Celebrating our Latinidad

Smithsonian Latino Center (SLC)

Preserving Our Traditions

Preserving Cultural Traditions
What traditions remind you of your childhood?  Families of migrants in the United States preserve their identity and traditions by passing them on to their loved ones through generations of foodways.

Recipes, holiday celebrations, language, and traditions become a bridge to connect the collective memory of many people that arrive in a new territory in search of building a new life according to the new communities and land where they now live.

Mrs. Prada shares her recipe for Costa Rican tamales. In this part of the process she is assembling the tamal in the plantain leaf.

Discover and explore the diversity of Tamales across Latin America. Check out this video on the Costa Rican Tamal and its traditional ingredients.

"These traditions help us to understand better how to maintain our customs, languages ​​and cultural practices. Although we have moved to other places where we probably do not find other countrymen or family, but we form communities that are different friendships and new generations that come." – Dr. Xóchitl Chávez, guest Cultural Anthropologist.

Learn about the process of making Chilean "Humitas" with Family Miron Figueroa.

Many food-related traditions come from indigenous ancestors. The tamal, for instance, is the first portable food item that comes from Mesoamerica. Depending on where in Latin America you are from some ingredients may vary and change its preparation. For example, "Humitas" are traditional tamales from Argentina, Bolivia, Chile, Ecuador and Peru, but the recipe and the spices vary depending on the location.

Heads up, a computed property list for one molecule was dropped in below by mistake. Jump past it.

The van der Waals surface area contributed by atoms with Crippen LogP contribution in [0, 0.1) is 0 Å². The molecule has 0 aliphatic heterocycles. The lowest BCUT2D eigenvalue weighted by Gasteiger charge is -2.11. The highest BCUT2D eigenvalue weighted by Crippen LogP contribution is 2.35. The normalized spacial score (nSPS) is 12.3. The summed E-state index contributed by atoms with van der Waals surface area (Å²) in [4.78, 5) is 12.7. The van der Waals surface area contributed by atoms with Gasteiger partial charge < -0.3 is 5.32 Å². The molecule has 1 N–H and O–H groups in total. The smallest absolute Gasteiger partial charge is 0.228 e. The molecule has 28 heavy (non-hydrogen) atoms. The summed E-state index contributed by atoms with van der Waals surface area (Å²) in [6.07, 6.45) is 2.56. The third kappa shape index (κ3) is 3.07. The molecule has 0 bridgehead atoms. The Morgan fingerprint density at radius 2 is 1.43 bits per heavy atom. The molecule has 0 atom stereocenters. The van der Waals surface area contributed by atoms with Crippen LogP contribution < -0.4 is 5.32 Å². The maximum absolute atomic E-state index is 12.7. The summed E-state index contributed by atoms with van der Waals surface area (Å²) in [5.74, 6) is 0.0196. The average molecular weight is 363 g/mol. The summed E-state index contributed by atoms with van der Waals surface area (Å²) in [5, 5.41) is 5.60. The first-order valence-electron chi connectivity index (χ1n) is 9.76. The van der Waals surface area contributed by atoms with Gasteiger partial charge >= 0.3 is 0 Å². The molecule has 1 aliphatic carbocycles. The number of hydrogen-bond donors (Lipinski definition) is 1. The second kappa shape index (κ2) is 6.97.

Take a look at our special broadcast making traditional Chilean "Humitas."

Mrs. Nelson is preparing "Paches" from the eastern region of Guatemala. "Pache" means flat/without height, these tamales, as they are made of potatoes and not of maize, they are less robust than a tamale made out of corn, for that reason they are called "Paches."

Watch part 1 and part 2 of her interview as part of the SLC broadcast series.

Costa Rican tamales are traditionally prepared in sets of two because of the consistency of the leaf and the size of the tamal. They are also considered as great gifts for families and friends visiting for the holidays, so two tamales make a traditional giveaway.

Watch our special broadcast making tamales "Ticos."

"Chiles poblanos are one of my favorite kinds of chilli peppers both from my childhood and now. Their flavor is exquisite, mild and fresh. I grew up eating them stuffed with queso fresco or sliced into rajas mixing in kernels of corn and coupled into freshly made corn tortillas; all the while, my mother’s home was filled with this aroma."– From "My Heart with Chiles Poblanos" on our blog by Scholar and Writer, Xanath Caraza

Three Generations of the Sanchez Family

"La familia Sanchez is from the St. Louis Valley, in Colorado. That area has a little bit of a history, because it used to pertain to Mexico. In 1848 there was the Mexican American War where we saw this type of moving of borders. But in these areas there were actually indigenous communities as well as earlier settlers from Spanish heritage. So this particular region of the St. Louis Valley is the oldest established town in the state of Colorado in 1851. In learning about that we see how different foodways have made it into the area of Denver, Colorado." – Dr. Xóchitl Chávez, guest Cultural Anthropologist.